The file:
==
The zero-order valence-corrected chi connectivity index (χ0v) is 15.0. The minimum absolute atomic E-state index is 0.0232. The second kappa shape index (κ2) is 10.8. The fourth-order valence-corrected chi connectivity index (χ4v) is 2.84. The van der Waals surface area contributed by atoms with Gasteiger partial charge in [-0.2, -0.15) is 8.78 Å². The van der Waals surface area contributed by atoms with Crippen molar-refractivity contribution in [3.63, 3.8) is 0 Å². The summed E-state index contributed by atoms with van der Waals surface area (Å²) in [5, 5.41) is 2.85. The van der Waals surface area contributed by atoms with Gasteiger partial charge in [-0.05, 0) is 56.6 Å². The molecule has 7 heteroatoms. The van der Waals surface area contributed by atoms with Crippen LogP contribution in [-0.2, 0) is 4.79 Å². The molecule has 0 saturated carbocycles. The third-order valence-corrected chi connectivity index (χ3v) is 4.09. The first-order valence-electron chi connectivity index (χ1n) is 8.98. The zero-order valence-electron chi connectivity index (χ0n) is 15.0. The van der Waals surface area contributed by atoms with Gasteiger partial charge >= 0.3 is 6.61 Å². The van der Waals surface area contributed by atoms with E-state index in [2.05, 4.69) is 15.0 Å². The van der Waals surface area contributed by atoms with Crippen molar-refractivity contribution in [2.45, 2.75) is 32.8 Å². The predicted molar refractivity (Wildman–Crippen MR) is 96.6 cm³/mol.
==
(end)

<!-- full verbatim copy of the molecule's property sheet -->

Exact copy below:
The zero-order valence-corrected chi connectivity index (χ0v) is 15.0. The minimum absolute atomic E-state index is 0.0232. The second kappa shape index (κ2) is 10.8. The fourth-order valence-corrected chi connectivity index (χ4v) is 2.84. The van der Waals surface area contributed by atoms with Gasteiger partial charge in [-0.2, -0.15) is 8.78 Å². The van der Waals surface area contributed by atoms with Crippen molar-refractivity contribution in [3.63, 3.8) is 0 Å². The summed E-state index contributed by atoms with van der Waals surface area (Å²) in [5, 5.41) is 2.85. The van der Waals surface area contributed by atoms with Gasteiger partial charge in [-0.05, 0) is 56.6 Å². The molecule has 7 heteroatoms. The van der Waals surface area contributed by atoms with Crippen LogP contribution in [-0.2, 0) is 4.79 Å². The molecule has 0 saturated carbocycles. The third-order valence-corrected chi connectivity index (χ3v) is 4.09. The first-order valence-electron chi connectivity index (χ1n) is 8.98. The zero-order valence-electron chi connectivity index (χ0n) is 15.0. The van der Waals surface area contributed by atoms with Gasteiger partial charge >= 0.3 is 6.61 Å². The van der Waals surface area contributed by atoms with E-state index in [2.05, 4.69) is 15.0 Å². The van der Waals surface area contributed by atoms with Crippen molar-refractivity contribution in [2.45, 2.75) is 32.8 Å². The predicted molar refractivity (Wildman–Crippen MR) is 96.6 cm³/mol.